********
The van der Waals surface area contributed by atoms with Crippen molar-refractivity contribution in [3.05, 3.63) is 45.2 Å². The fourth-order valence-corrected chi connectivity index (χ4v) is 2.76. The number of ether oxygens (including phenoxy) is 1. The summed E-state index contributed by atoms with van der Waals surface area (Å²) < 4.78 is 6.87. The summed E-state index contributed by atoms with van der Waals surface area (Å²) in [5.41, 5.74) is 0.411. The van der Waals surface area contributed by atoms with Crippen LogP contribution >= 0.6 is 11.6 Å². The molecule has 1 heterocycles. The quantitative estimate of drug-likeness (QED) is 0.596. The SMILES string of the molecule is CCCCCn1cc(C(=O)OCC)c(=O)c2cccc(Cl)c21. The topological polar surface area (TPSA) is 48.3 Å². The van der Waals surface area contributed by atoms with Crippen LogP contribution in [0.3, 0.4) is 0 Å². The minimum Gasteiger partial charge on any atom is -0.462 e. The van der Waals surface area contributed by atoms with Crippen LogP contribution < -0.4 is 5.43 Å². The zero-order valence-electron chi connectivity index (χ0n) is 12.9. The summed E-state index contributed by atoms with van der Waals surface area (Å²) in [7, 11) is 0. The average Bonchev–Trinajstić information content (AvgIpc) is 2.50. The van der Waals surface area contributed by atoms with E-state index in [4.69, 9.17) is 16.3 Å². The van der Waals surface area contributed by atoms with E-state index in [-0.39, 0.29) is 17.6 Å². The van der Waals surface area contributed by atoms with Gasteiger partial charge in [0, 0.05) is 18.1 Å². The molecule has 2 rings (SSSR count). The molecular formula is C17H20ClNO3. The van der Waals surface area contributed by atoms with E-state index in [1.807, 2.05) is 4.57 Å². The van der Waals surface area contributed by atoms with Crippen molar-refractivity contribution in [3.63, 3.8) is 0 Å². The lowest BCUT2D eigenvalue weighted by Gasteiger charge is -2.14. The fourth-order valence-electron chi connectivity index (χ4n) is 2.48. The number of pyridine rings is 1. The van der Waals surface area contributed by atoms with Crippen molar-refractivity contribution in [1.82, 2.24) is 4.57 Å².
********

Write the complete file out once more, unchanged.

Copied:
The van der Waals surface area contributed by atoms with Crippen molar-refractivity contribution in [3.05, 3.63) is 45.2 Å². The fourth-order valence-corrected chi connectivity index (χ4v) is 2.76. The number of ether oxygens (including phenoxy) is 1. The summed E-state index contributed by atoms with van der Waals surface area (Å²) < 4.78 is 6.87. The summed E-state index contributed by atoms with van der Waals surface area (Å²) in [5.41, 5.74) is 0.411. The van der Waals surface area contributed by atoms with Crippen LogP contribution >= 0.6 is 11.6 Å². The molecule has 1 heterocycles. The quantitative estimate of drug-likeness (QED) is 0.596. The SMILES string of the molecule is CCCCCn1cc(C(=O)OCC)c(=O)c2cccc(Cl)c21. The topological polar surface area (TPSA) is 48.3 Å². The van der Waals surface area contributed by atoms with Crippen LogP contribution in [0.3, 0.4) is 0 Å². The minimum Gasteiger partial charge on any atom is -0.462 e. The van der Waals surface area contributed by atoms with Crippen LogP contribution < -0.4 is 5.43 Å². The zero-order valence-electron chi connectivity index (χ0n) is 12.9. The summed E-state index contributed by atoms with van der Waals surface area (Å²) in [7, 11) is 0. The average Bonchev–Trinajstić information content (AvgIpc) is 2.50. The van der Waals surface area contributed by atoms with E-state index in [4.69, 9.17) is 16.3 Å². The van der Waals surface area contributed by atoms with E-state index in [-0.39, 0.29) is 17.6 Å². The van der Waals surface area contributed by atoms with Gasteiger partial charge in [0, 0.05) is 18.1 Å². The molecule has 2 rings (SSSR count). The molecular formula is C17H20ClNO3. The van der Waals surface area contributed by atoms with E-state index in [1.807, 2.05) is 4.57 Å². The van der Waals surface area contributed by atoms with Crippen molar-refractivity contribution in [3.63, 3.8) is 0 Å². The lowest BCUT2D eigenvalue weighted by Gasteiger charge is -2.14. The fourth-order valence-electron chi connectivity index (χ4n) is 2.48. The number of pyridine rings is 1. The van der Waals surface area contributed by atoms with Crippen molar-refractivity contribution in [1.82, 2.24) is 4.57 Å².